‘Check out all the amazing artwork on these, Rach!’
My dad was showing me his extensive collection of LP’s and records back from when he was my age up until now. A library of music from every age and taste he’s had. From Santana to Black Sabbath, Hendrix to Incognito, a timeline of his musical past lined up in perfectly regimented order to preserve the crisp corners of each LP. Post- vinyl-appreciation, I flicked through my iPod and realised how unfulfilled I felt with just a simple scroll through a list of artists. No physical music to hold anymore. No excitement of buying the latest album on release day to flick through the cover booklet and marvel at the skilled photography or quirky artwork used. Just a 30 second speed upload or a one-time-only stream. It’s hardly something to tell your kids about now, is it?!
It got me discussing the recent debate of owning music vs streaming music… traditional vs the modern… my dad vs me! Yet it seems at some points these lines are blurred, and the perks and cons of each are apparent in both generations.
Asking around a few peers and whiz-kids of the download generation, they can’t express enough their adoration of the streaming world. Spotify and YouTube acting as their main source of musical accessibility – yet nothing belonging to them except a few Spice Girls albums and a Now 56 compilation circa 2001. Is this really the musical generation we want to represent? No physical history of the tastes we’ve had over the years? Apparently so!
‘But it’s free!’, ‘It doesn’t take up space on my shelves,’ or even ‘I can listen to whoever I fancy at the time’ are all the usual responses to the streaming side of the debate. All perfectly valid and extremely beneficial, agreed! Especially with the recent exponential growth of music and artists now available to us online – you really can listen to whoever you want, whenever you want, often with suggestions of similar tracks or forgotten artists in the meantime. This is surely a better way of finding new music than traipsing the local record store for the Recently Released or Unsigned shelf!
Even my Dad, a music veteran of the vinyl generation, is partial to a download or two! Perks for him are that he can now find tracks or albums from his favourite old artists that may not have been released on CD, or an unplugged session in a radio studio which has now been released to download 30 years later. The internet has created an infinite sea of not only new and upcoming music, but an ocean of uncovered tracks from years previous, too. A perk, undoubtedly, but enough to replace his love for those 12” covers? Only time will tell!
On the topic of owning music – there are, too, many arguments which bury the influx of technology and surge of modern streaming sites. Firstly – that pure love of owning the album. The ability to dig out that old record from 20 years ago, blow off the dust and reminisce about where you were when that single adorned the charts, or who you slow danced with to the B-Side at the prom. These memories, and the boast-able collection you can gaze proudly over, are the main pros to owning music.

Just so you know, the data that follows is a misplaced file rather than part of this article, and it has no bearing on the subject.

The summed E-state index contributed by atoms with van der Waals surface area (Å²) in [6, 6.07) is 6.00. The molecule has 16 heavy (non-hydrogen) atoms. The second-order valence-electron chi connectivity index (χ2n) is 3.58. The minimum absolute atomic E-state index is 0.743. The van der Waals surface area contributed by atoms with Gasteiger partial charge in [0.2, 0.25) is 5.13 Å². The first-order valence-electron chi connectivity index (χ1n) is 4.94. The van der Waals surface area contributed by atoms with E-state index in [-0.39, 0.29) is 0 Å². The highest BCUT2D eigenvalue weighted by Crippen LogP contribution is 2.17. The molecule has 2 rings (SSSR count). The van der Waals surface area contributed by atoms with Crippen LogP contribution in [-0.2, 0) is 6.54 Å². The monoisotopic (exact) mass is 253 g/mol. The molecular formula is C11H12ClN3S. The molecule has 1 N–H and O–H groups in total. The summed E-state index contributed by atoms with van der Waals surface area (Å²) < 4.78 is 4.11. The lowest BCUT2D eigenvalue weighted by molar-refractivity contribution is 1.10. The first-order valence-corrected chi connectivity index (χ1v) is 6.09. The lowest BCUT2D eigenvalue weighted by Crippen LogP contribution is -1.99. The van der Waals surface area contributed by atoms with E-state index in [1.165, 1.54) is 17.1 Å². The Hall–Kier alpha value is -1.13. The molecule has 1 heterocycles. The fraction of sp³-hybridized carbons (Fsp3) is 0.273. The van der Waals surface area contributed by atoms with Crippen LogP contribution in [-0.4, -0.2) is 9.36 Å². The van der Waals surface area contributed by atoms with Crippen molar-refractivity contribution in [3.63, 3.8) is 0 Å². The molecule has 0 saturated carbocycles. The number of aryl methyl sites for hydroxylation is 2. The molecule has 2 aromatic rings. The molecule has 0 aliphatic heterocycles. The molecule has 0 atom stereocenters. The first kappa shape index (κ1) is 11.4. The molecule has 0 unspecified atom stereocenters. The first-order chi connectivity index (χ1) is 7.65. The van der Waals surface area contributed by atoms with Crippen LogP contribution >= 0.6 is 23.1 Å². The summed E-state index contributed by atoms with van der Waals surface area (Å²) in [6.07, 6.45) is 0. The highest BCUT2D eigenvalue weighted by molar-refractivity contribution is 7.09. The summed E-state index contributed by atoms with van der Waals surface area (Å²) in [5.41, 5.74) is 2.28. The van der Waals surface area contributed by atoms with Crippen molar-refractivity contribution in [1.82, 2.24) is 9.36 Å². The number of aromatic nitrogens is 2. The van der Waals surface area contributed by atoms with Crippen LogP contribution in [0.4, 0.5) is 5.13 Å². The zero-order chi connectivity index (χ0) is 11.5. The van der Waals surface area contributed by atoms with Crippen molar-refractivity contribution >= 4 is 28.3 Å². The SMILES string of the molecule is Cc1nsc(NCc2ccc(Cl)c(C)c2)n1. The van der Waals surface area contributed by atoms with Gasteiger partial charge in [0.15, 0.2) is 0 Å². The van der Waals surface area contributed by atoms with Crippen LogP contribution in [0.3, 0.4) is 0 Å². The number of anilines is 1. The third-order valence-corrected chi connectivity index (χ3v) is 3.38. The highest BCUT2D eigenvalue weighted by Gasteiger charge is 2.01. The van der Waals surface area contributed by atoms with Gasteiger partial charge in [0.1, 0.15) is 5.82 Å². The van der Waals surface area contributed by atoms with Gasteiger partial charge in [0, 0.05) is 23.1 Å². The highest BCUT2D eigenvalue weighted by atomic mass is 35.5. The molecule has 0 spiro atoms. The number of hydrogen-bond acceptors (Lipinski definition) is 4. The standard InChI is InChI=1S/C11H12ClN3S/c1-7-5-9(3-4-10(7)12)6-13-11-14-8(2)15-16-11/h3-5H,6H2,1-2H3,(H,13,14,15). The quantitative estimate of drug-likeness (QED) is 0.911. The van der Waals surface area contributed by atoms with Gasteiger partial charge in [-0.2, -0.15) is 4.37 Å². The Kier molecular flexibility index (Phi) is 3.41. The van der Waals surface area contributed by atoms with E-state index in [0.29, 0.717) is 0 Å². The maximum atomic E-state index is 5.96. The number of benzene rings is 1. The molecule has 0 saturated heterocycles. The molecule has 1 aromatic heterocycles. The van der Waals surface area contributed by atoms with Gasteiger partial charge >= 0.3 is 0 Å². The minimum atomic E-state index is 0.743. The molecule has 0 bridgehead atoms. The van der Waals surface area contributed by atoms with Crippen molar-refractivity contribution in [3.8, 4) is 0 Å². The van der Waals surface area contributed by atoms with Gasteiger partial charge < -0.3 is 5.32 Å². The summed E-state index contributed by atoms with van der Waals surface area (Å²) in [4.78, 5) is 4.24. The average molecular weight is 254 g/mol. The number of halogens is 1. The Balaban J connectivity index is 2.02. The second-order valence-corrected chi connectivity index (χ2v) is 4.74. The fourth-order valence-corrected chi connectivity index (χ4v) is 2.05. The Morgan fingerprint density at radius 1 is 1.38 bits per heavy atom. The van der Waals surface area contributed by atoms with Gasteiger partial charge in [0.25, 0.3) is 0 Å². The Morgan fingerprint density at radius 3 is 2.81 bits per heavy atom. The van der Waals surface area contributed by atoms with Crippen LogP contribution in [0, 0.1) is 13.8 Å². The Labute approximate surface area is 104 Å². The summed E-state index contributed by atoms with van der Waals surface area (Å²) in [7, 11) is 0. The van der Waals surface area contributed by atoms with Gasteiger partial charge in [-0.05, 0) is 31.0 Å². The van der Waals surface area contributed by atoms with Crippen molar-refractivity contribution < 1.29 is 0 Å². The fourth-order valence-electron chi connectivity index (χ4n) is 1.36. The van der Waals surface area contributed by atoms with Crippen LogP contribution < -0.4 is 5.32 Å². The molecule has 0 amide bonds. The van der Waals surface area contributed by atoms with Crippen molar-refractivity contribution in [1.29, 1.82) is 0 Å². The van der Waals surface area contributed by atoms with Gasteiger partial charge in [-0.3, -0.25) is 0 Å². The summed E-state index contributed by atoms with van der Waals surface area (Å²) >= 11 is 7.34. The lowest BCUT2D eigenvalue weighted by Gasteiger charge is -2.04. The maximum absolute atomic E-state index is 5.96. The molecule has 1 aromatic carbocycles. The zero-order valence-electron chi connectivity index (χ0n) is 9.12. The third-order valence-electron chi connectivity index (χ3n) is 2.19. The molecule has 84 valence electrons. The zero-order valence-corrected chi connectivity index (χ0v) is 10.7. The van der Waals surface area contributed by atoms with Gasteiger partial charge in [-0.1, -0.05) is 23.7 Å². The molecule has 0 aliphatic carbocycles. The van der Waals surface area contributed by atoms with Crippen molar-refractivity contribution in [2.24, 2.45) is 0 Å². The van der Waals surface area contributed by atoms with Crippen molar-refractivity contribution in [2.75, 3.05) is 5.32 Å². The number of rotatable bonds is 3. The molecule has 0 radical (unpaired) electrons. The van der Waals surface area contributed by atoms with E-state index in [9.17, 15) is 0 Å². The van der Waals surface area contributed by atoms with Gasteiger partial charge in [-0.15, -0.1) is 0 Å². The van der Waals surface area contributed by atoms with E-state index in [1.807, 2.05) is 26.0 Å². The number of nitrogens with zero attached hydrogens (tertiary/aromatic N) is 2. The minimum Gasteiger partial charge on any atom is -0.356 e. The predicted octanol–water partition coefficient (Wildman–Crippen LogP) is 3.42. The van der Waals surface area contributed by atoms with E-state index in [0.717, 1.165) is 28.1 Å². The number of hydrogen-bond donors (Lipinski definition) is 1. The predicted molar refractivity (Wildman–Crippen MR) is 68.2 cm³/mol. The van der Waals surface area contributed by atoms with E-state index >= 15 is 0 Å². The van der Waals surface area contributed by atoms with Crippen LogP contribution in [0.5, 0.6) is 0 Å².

Back when LP’s were popular, even more so than the introduction of CD’s, music was about your eyes too – not just your ears. The art work for LP covers were just as thought about as the tracks themselves, often commissioning creatives from artists and photographers of high calibre. Vinyl’s became collector’s items, and even to this day are worth an arm and a leg! This combination of music and art is slowly depleting, with most stream sites today barely owning the cover image in a jpeg!
Buying music not only fulfills the buyer, but also is highly responsible for keeping our record industry afloat! Bands and artists which we love, rely heavily on the sales made from their CD’s to support them – particularly since the increase of illegal downloading has spread. These piracy issues and promotion of illegal downloads is crippling the music industry – a problem which never arose in my father’s day of the LP.
So it seems that the age old debate of traditional vs modern will continue, and the music industry will forever evolve with the popularity of music streaming. The internet, and what’s available on it, is exceptional – there is no denying that artists and listeners alike benefit hugely from sites such as Spotify and YouTube. The rapid growth of streaming popularity will continue, but I believe that so will the love for the traditional. People who stream music still buy music – for their car, or as presents, or even to then put onto their iPod, and people who buy music also have a tendency to stream. It seems there is no black or white, but instead a blurred line between the two. As the modern generation, we will forever search for music online, but let’s not forget about our dusty CD’s and Records! After all – they’re a pretty good map of your musical past.